I am a bedroom and living room writer. A shower and car singer. A home cook who hasn’t personally embraced the grams of insta. So how did I get into this whole mess of trying to make a business out of a lifestyle--a business whose essence is nested in my personal life but whose presence is displayed in the public eye? As Captain Ron says, “Shit happens.” And Matt may partly be to blame.
My story isn’t uncommon: A writer who doesn’t produce. A dreamer who doesn’t actualize. Someone who feels like he’s got something to give but doesn’t quite know how to give it--or when, where or why to give it, for that matter. Part of it is fear. Fear of judgment? of failure? of success? of expectation? Part of it is your typical Aries. Part of it is probably some other deep-seated issues that even I don’t know--or don’t want to know--exist. But this month’s theme is bravery, and if this post isn’t majestic and creative, it is open and honest; it is a moment of courage. It’s me, coming out. For the second time.
Here’s the lean version of the past few years. I graduated college. I took a job teaching English. (Taking a job? Teaching? Bravery? You may be thinking, I see where he’s going with this.) At the time this guy was glad and excited. And employed with benefits in 2010! Without hubris, I can say there were some good things going for me there: Chair of the department, founder of the Writing Center, yada yada.
It was through an interesting chain of events and connections that I fell into the job as much as the job fell onto me. Now, I have ultimate respect for teachers, but teaching high school was not something I really considered doing before getting the offer and jumping in. I accepted because it was relatively familiar territory (literature + Lake Placid, where my sister and her family lives) and, yes, it was exciting. But there is also the fact that I didn’t know what else to do. I hadn't planned well for the next stage. Grad school? Didn't start on that early enough. And screw the GREs. Ultimately, I let life lead me instead of leading my life. A lot was learned, but a lot was lost and forgotten:
Once there, a slow darkness began to descend upon and grow inside me. I became inactive and antisocial; I fell out of touch with old, close friends. I drank too much, and not in the good way. I ate crap. I blew up like a balloon. I put on a good face, all the while feeling hollow and lacking interest in things that used to make me tick. It kept getting worse, and I didn’t know how to help myself. Until I decided to quit. Yes, my Rachel Platten "take back my life song" moment. A step of bravery--leaving a relatively secure but toxic (for me at the moment) job and moving on, despite the headmaster’s request: Stay on for another year while we work on looking at other schools for me, say in San Francisco.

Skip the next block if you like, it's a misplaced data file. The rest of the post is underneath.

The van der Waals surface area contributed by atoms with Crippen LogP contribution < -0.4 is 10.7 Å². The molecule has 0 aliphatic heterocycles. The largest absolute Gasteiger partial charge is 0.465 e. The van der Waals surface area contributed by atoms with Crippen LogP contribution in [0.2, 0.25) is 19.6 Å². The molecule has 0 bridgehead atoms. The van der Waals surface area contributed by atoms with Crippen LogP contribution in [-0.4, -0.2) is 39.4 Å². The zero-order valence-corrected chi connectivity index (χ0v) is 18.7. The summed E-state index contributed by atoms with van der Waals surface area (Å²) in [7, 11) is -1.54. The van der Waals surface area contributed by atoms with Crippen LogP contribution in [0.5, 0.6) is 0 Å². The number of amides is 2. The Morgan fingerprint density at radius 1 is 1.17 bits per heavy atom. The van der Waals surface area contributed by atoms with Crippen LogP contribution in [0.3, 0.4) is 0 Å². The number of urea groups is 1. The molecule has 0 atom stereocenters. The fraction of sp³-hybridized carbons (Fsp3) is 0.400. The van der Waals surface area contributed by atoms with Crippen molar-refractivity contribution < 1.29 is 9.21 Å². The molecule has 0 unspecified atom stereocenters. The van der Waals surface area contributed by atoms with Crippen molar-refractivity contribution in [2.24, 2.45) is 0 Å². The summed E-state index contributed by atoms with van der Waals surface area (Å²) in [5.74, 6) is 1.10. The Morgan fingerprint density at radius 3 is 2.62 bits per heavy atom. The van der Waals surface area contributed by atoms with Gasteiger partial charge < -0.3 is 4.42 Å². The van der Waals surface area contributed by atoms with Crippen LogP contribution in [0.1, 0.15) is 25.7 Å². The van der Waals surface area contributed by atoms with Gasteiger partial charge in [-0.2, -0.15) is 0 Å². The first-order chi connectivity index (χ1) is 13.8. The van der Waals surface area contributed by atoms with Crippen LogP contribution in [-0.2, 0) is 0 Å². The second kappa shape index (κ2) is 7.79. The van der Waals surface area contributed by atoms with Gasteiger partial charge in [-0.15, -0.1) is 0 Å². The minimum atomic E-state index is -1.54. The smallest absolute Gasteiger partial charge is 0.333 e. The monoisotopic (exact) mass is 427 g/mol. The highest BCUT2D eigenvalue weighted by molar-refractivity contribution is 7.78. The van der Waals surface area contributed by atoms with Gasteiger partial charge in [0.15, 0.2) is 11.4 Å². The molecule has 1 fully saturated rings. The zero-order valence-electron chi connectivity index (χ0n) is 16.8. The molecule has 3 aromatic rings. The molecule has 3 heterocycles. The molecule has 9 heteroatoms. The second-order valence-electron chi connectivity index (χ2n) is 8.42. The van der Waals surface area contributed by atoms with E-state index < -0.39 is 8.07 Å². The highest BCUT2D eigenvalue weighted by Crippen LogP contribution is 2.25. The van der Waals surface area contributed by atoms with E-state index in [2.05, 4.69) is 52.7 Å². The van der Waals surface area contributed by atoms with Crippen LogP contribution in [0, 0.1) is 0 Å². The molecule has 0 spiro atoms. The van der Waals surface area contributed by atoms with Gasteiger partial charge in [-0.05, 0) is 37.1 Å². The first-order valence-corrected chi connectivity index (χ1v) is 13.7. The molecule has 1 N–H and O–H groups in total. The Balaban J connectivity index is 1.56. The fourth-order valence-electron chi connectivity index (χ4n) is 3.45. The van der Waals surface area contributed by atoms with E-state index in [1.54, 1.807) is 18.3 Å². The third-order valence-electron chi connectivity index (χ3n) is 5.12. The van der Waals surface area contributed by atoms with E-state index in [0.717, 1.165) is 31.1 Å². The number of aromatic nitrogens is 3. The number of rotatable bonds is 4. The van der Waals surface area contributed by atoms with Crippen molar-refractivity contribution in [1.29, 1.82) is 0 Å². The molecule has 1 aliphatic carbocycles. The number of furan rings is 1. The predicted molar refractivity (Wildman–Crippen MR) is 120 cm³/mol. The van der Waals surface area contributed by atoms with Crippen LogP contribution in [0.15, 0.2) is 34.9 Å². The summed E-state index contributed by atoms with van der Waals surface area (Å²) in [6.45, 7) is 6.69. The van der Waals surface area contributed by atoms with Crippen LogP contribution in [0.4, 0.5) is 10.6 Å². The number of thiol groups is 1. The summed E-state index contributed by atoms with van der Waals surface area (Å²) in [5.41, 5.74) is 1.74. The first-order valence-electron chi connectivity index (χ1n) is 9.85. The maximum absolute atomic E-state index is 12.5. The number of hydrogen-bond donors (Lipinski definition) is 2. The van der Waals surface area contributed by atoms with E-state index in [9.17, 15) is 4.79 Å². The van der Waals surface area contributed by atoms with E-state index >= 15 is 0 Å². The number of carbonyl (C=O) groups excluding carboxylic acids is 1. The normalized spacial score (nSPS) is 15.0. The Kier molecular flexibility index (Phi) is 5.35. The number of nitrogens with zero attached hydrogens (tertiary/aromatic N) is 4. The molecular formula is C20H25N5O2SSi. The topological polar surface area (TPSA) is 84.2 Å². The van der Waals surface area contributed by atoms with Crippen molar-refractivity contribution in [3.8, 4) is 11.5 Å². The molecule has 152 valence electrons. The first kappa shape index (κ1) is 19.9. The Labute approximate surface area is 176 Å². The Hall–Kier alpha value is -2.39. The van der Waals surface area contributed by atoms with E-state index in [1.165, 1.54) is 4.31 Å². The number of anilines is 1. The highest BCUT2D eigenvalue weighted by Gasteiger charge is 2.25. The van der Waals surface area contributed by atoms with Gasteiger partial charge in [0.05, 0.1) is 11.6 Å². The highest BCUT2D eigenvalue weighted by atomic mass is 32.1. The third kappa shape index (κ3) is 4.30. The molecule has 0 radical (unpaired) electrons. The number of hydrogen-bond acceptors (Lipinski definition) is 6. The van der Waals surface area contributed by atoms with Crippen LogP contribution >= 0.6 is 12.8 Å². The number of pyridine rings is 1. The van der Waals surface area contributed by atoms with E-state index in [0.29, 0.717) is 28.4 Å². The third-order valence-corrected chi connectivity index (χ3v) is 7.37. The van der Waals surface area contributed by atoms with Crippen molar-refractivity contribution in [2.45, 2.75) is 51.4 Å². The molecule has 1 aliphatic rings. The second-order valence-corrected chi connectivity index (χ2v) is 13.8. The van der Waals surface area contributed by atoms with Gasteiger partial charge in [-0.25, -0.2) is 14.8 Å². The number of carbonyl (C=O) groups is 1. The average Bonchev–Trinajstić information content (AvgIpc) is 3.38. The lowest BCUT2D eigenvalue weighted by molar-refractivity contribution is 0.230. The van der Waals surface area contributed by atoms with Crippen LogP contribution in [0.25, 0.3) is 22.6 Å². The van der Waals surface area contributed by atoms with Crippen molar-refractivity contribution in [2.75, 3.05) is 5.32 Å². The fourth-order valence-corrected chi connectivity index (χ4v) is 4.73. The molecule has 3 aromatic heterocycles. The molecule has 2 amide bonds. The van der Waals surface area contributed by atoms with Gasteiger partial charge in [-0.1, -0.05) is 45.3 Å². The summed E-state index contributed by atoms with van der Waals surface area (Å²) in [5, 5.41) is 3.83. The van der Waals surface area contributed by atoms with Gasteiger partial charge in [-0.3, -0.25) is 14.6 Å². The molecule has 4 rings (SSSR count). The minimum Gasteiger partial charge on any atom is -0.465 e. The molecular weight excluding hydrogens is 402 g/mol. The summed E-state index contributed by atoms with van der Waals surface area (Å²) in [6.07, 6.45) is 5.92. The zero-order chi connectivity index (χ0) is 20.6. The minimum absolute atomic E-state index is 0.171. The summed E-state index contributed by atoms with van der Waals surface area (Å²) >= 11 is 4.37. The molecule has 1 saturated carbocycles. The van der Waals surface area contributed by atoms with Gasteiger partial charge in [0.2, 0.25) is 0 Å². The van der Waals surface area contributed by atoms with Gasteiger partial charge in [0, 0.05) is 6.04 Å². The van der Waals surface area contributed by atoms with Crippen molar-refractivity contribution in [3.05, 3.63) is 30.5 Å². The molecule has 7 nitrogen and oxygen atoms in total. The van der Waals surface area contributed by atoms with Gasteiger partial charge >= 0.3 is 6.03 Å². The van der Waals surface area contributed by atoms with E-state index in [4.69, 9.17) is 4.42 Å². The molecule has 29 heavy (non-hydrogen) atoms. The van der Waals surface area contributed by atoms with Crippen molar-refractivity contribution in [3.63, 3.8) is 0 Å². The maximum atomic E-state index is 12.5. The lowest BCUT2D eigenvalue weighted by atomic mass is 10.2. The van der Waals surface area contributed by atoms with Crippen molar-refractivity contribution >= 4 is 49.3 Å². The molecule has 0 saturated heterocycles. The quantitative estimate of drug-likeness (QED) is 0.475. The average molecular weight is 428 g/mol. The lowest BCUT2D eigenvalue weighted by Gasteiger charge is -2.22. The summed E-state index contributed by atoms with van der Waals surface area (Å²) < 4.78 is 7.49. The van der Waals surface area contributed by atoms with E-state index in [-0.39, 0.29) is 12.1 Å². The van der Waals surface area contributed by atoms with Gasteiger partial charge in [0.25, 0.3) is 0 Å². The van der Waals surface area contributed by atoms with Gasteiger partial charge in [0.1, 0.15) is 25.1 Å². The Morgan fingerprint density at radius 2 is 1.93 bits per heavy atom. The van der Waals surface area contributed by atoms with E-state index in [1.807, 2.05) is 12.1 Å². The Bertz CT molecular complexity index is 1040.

I used to crumble at requests like that. “No” was always a hard word for me to say. (I’m getting better at it.) At the time I knew two things. One: I wasn’t doing my students or the faculty a service by staying. Two: I wasn’t doing myself one, either. I enjoyed many aspects of teaching, but it wasn’t for me for various reasons. Teaching in any other place ultimately wouldn’t fulfill me any more. At least not at the time.
I think I practically skipped out of the office. I felt a burden instantly lifted off my shoulders, the darkness a little less oppressive. But it wasn’t the end. I was still so lost and finding my way. (On top of that, the realization hit hard that I had just lost my steady income, health insurance, etc. What next?) The job was only part of my problem, though leaving it behind let die a source of anxiety, and it jumpstarted the whole-self revolution I desperately needed. And so I set off on the path of self discovery. I am still on this road, which has led me back to NC with Samson, the pup-a-lup who came into my life at just the right moment. (I’ll write more about all that when I have a better sense of the journey. Plus, he is deserving of his own post.)
It led to my meeting Matt. And an engagement. And a wine importing company. And new experiences. It truly is an adventure in learning, and so much of it is due to School of Home--a venture that is unique and important; wonderful and inspiring. However, before now I’ve been working in the background, generating ideas but not content. And I want that to change. It’s scary. It’s tough. But I want to do it. I’m stepping up. I’m producing and actualizing, not just imagining and dreaming. I’m exercising for good health and higher energy. I’m practicing meditation and prayer. I’m working with a shaman mentor. I’m taking time to breathe. I’m putting myself out there and seeing what the universe has in store. I am (re)discovering the world's beauty, as well as my own--beauty which has been muted in mine own eyes.
Now I just have to keep it up, which is its own challenge. And good that our theme next month is… (wait until our newsletter!)
I look forward to writing more! Thanks for coming along!